TM: That's amazing.

RENO: Another performance was attended by Marian Fontana; she was the wife of Dave Fontana, one of the firefighters from Park Slope. She started this organization called September 11 Widows and Victims' Families Association, and she came to opening night at the Zipper. There were plenty of times at La MaMa and at the Zipper where people came up to me afterwards with stories about their next door neighbor's son or their niece, that sort of thing. But this close a relation...she has a role in the recovery effort, with clean-up and survivors' benefits. I knew before I went on that she was out there, but I tried to put it out of my mind. Then, the minute the show was over that night, I called out: "And Marian Fontana's in the house!" I wasn't really metering what my brain was doing. That happens with me; I don't have many inhibitors. Maybe that's the reason I can do my work. So, it just came out of me, and I thought: "I can't believe I said that. I put her on the spot." Then I said, "So, what did you think of it?" Can you imagine? Opening night! She loved it, thank God.

"Who knew from day one if
people were going to laugh?
I didn't care."
TM: That seems to be a pretty common reaction, as evidenced by the success of the show.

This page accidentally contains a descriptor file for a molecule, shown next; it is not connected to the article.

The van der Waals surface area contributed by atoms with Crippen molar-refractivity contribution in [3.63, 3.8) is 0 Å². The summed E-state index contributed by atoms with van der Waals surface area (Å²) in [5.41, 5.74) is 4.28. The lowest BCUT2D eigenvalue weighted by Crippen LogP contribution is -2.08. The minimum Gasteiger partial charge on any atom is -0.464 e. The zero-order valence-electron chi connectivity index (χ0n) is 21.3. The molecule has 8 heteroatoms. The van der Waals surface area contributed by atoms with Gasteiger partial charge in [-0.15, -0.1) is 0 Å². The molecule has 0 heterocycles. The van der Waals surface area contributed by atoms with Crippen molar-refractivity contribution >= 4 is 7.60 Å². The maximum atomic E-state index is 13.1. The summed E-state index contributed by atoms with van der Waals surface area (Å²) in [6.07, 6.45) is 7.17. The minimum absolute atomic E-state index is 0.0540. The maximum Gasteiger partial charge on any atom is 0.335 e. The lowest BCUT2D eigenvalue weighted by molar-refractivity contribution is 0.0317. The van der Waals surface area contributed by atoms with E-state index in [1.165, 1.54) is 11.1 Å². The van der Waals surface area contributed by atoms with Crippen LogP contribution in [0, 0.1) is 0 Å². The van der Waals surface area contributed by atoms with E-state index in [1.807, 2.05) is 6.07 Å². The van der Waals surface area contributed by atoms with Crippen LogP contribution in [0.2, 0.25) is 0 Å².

RENO: There are scores and scores of people waiting for me after the show every night. I'm really very lucky that I've had the opportunity to contribute in a very direct way vis-a-vis September 11. When I presented myself at the site late that afternoon, September 11, they didn't see me that way; they didn't hand me a bucket or a pick. With this show, I have been able to be involved. A lot of people wanted to be involved but had no real way to be, and that was very sad. "Ineffectual" is a really debilitating way of feeling. I have been able to do this show, and I'm unboundedly grateful for it. And who knew from day one if people were going to laugh? I didn't care. This was my contribution. Obviously, people responded, because I'm still doing it nine months later.